Drivers for Teo Taxi were surprised to show up at their headquarters on Tuesday morning only to be told they would not be working.

Security guards turned away drivers at 4 a.m. when they arrived on site to pick up their cars.

"It's been almost two years that I've been working for this company. Finally, I get here at 4 a.m., and I go to grab a vehicle. [A guard says] ‘Sir, come and see me. There is no work today. Everybody go home.’ Why? I don't know," said one driver.

Taxelco, the parent company of Teo Taxi, said at a morning news conference that there were two main reasons it was shutting down.

Interim CEO Dominic Becotte said the company was constrained in the amount it could charge customers, pointing out that Uber changed its pricing based on demand, but that legislation was preventing taxis from changing prices on the fly.

"If Uber can change its tariffs and rates as a function of demand while the taxi industry cannot, it is a major concern for all the players," said Becotte.

All-electric fleet unsuited for winter

He added a second reason was that Teo Taxi's fleet of all-electric vehicles was not optimal for operating in Montreal's winters. He said only the Teslas could run for an entire day without being recharged while the Kia Souls and Nissan Leafs in its fleet needed to be charged at least twice a day in colder weather.

A few days ago, sources reported that Taxelco, founded by businessman Alexandre Taillefer, was preparing for a significant restructuring and would be under the protection of the Bankruptcy and Insolvency Act.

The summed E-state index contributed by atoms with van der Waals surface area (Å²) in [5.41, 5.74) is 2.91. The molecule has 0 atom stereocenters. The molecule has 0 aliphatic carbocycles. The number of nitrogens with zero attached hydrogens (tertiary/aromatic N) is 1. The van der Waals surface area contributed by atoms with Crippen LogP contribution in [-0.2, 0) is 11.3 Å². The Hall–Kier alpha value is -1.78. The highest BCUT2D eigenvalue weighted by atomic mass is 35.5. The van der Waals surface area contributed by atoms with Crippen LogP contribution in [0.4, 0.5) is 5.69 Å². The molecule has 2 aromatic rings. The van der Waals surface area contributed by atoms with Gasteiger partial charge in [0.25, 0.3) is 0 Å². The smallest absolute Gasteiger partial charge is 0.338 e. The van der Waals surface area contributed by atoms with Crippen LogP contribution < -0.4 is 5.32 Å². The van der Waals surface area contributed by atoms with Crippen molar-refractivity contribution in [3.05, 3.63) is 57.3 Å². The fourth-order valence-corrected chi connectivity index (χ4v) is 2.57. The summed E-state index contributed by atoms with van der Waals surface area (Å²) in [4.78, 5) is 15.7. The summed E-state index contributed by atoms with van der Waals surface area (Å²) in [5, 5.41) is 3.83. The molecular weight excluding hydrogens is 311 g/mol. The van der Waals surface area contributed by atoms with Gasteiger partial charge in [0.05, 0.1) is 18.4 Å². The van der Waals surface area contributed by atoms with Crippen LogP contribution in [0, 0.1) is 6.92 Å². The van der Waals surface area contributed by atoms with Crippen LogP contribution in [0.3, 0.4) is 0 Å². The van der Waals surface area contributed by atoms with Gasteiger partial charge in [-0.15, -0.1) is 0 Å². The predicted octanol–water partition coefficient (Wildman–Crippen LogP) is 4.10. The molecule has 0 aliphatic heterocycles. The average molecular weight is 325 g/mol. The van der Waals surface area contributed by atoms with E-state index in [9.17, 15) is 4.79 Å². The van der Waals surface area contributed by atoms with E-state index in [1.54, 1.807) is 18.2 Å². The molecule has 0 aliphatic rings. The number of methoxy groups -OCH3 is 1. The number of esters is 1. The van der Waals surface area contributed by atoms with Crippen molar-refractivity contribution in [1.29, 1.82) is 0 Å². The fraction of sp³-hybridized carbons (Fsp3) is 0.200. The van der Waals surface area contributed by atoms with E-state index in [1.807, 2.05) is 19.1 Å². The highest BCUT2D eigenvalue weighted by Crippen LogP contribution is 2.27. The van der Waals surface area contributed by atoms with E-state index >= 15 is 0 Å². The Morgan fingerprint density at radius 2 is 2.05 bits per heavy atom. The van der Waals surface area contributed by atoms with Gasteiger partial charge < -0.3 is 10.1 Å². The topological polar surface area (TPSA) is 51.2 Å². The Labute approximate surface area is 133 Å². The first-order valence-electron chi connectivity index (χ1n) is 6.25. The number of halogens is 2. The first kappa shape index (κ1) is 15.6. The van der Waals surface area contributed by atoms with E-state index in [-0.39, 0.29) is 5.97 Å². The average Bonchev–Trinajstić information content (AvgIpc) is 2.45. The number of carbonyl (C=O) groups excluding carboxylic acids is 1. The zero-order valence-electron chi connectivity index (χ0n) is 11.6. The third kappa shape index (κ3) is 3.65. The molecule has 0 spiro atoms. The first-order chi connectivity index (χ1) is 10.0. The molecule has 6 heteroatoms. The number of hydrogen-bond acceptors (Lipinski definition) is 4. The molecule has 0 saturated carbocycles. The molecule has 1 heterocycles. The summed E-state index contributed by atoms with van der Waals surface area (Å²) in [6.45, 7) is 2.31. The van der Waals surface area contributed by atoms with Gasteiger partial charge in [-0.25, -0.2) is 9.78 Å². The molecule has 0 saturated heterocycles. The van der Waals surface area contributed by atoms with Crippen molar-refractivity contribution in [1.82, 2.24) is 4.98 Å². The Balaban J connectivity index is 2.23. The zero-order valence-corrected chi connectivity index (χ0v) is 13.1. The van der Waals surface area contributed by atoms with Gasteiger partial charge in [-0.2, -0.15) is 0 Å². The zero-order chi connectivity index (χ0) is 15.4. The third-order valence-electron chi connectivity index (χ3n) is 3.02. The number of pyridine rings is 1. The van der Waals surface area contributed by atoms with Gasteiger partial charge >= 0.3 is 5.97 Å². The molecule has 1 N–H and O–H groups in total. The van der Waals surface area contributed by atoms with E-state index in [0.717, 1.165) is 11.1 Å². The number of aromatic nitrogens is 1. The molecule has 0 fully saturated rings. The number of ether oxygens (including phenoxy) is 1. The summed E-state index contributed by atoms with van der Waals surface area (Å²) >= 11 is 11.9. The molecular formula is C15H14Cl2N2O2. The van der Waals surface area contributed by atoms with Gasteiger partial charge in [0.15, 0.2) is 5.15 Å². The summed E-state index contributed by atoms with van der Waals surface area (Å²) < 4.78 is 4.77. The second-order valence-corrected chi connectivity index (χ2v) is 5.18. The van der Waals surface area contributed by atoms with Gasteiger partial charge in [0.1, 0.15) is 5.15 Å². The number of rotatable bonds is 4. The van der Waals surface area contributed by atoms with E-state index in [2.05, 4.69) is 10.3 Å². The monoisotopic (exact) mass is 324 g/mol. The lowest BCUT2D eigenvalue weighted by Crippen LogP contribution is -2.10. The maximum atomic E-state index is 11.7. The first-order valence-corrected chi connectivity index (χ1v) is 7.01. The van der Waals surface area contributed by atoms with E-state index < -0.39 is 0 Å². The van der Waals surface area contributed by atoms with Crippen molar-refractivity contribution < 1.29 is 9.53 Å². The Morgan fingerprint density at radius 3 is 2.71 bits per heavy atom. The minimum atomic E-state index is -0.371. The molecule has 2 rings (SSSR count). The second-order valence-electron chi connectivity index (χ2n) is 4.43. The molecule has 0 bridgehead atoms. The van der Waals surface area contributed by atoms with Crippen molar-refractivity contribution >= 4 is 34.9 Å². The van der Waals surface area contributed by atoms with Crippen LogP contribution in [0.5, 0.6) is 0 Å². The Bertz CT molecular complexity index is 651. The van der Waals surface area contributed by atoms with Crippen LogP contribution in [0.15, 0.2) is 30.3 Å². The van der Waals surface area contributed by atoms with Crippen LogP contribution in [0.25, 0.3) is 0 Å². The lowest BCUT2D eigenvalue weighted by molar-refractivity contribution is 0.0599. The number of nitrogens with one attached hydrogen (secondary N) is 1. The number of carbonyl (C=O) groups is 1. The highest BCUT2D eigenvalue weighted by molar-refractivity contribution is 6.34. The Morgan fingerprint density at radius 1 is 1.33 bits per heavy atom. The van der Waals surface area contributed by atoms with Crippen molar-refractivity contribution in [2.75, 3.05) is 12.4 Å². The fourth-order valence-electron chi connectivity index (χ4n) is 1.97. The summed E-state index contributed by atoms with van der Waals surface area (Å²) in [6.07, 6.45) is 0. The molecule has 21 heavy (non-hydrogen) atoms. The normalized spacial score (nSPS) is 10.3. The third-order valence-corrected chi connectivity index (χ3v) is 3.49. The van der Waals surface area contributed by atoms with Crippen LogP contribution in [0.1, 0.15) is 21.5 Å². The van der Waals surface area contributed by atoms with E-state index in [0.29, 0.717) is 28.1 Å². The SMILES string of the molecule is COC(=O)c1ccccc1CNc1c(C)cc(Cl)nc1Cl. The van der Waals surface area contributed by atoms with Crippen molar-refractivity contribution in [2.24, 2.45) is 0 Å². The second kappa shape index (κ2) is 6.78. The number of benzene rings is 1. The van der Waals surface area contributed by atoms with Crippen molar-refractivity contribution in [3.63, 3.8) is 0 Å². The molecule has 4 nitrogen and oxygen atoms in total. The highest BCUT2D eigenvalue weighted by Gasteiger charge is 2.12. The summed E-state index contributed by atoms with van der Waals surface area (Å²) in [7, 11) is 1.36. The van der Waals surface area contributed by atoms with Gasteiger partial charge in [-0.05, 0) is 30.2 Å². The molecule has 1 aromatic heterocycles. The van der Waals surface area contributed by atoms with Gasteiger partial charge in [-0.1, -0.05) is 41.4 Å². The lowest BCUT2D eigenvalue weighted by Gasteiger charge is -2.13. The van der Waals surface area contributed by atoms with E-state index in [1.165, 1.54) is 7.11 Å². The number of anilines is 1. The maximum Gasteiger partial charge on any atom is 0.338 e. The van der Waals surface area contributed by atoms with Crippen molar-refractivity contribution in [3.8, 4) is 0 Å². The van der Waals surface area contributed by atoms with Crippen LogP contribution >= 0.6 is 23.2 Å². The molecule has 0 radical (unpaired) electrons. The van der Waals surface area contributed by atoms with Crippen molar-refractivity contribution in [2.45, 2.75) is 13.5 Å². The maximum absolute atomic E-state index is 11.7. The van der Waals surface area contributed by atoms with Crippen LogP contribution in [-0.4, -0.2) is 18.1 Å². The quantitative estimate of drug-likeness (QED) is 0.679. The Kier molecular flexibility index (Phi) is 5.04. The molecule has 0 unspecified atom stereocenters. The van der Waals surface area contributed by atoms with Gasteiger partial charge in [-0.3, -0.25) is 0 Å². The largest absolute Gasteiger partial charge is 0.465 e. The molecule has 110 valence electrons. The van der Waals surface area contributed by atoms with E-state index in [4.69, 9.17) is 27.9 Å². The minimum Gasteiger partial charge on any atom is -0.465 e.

Teo Taxi's drivers unionized last year, and Teamsters spokesperson Christopher Monette said employees were kept in the dark until Tuesday morning.

"This press conference was the first briefing from the company in weeks now. And that should not have gone down that way. As the union representing the 450 former workers of Teo Taxi, we should have been in the loop and we should have been briefed on this well in advance," said Monette.

About a year ago, the Caisse de Depot and the FTQ investment fund, along with Fondaction CSN and the XPND Capital fund, injected $17 million into Taxelco as part of a new round of financing to purchase new vehicles and to hire new staff.

Taxelco also received $9.5 million in grants from various government departments, and the previous Liberal government gave the green light to a loan of $4 million.

Premier Francois Legault said Tuesday there isn't much more the government would do to save Teo Taxi.

“As you know, I'm trying to develop more well-paid jobs. For me, a job at $15 an hour is not a well-paid job,” he said.

The majority shareholder of Taxelco is XPND Croissance Fonds, which is part of XPND Capital, where Taillefer is a senior partner.

There is no word so far on what Taxelco will do with the almost 200 cars of the Teo Taxi fleet.

The two conventional taxi companies also owned by Taxelco, Taxi Diamond and Taxi Hochelaga, will continue to operate as usual.